So I decided to try to use the Color Match activity that was described in Chapter 4 Developing Process Skills in an Engaging Environment. (Broda p.86) to help focus the children’s observations in a familiar environment and help them “become more attuned to the richness of their surroundings.” (Broda p.85)

a.  Prep before going outside: (15minutes)

Prior to going outside we reviewed some of the signs of spring we had noticed on our walks. The question was posed,  “So if you were an artist what colors would you need to put on your palette to paint the colors of spring?”  After their brainstorm, the children were shown the paint chip strips.  I explained that their job would be to be a color detective and find and record growing things in the courtyard that were the same color as their paint chip strip.

We reviewed walking behavior and that the site was the courtyard not the playground.  Made bathroom trips, as I would be by myself outside.  Children put on jackets/sweaters.  Children carried their own clipboard with paper.  I carried a can of pencils, as the drawing would come at the end. I had the digital camera. I brought an outdoor signal bell that my class uses.

b. Outside: (________40___minutes/days)

Description of activity:

We are lucky to have a small gathering circle made of rocks and stumps in the center of our courtyard, which is where we began our Color Detective activity.  I asked the children to sit silently for 1 minute so that we might listen for the sounds of spring.  As if on cue three hawks began to call to each other and circle over our near by playing field.  With the silence broken, I reviewed fence boundaries and explained they would have 10 minutes (it was in reality 25) to find a growing thing that was the same as their paint chip strip.  I reminded them that the bell would signal a return to their clipboard.   I asked for a child to review what they thought we were going to do and asked another where we were going to look and what would help us remember where to stay and another was asked how they would know when to stop.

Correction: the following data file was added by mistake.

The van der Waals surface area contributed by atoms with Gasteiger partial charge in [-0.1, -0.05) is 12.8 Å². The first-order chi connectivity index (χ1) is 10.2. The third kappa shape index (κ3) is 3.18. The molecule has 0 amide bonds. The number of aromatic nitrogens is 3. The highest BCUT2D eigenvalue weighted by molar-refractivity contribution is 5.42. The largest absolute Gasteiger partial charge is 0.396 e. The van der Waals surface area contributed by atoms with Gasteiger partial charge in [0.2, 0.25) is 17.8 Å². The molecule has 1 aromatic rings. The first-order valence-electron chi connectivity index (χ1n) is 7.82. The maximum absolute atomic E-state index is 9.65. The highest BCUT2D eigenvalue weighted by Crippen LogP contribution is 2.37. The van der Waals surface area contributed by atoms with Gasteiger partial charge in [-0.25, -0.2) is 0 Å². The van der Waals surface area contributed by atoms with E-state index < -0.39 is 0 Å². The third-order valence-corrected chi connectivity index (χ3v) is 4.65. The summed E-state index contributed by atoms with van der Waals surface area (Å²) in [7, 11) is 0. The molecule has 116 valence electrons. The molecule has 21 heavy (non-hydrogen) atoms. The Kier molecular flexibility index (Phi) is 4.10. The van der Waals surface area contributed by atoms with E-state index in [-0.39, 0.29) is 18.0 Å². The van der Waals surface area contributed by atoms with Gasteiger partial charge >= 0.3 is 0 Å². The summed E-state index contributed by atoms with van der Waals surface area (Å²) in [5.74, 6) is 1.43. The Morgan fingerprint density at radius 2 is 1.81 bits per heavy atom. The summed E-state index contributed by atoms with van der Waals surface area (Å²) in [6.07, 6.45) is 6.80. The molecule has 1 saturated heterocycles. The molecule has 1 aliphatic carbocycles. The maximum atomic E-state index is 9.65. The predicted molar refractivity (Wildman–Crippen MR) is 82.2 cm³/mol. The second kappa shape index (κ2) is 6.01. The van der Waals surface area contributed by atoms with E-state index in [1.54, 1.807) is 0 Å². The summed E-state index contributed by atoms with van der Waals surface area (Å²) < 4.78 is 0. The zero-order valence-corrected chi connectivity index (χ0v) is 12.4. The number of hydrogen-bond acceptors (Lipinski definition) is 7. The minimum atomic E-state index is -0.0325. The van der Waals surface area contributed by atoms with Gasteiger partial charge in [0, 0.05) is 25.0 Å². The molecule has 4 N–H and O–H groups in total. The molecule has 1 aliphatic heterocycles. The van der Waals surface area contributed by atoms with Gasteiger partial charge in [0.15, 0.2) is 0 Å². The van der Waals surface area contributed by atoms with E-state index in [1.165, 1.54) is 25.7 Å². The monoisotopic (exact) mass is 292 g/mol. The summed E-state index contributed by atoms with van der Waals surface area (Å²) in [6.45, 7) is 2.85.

Then paint chip strips were randomly distributed and children left their clipboards where they were sitting and bounded off as soon as they took their strip.  They made multiple discoveries and excitedly shared observations with each other.  As the weather was brisk, I made the choice to do the drawing inside.  So I asked them to take a photograph with their mind’s eye of the plant they discovered and we wouldmake the scientific drawings inside.

c.  Classroom follow-up: (__20 minutes when we came in and 35-40 minutes the next day for Spring Palette printing/collage work  _________minutes/days)

Describe follow-up activity:
Upon returning to the classroom, drawings were made and a few children were able to record a few written details as well.

The next day the children were able to review a slide show of the photos of their plant colors and photographs while they worked with art materials.

C.  Reflection:

I really liked the idea of having the concrete paint chip strip for each child.  There was such excitement and sharing of discoveries that the only “negative” thing about this experience is that I had to stop the experience as it was almost time for the buses!  Children called to each other to come and see what they had discovered. They made comparisons to each other’s plants and colors and noticed things they had never seen before.  Even a few insects were discovered.

In addition to similarities and differences in colors, the children also began to notice the differences in size, the “baby plants” in one area of the garden and the “mama plant” located in a near by area.  They spoke about the shape of plants and leaves, as they noticed the “sharp, pointy” and “smooth” edges of leaves.  They noticed plants that were the same but in different places in the garden.  They were becoming aware of the diversity around them.  The excitement, the wonder, the sense of joyful discovery that the children exhibited would have made a passer by think that we had just been transported into a whole new world.

And to that world I will definitely travel again!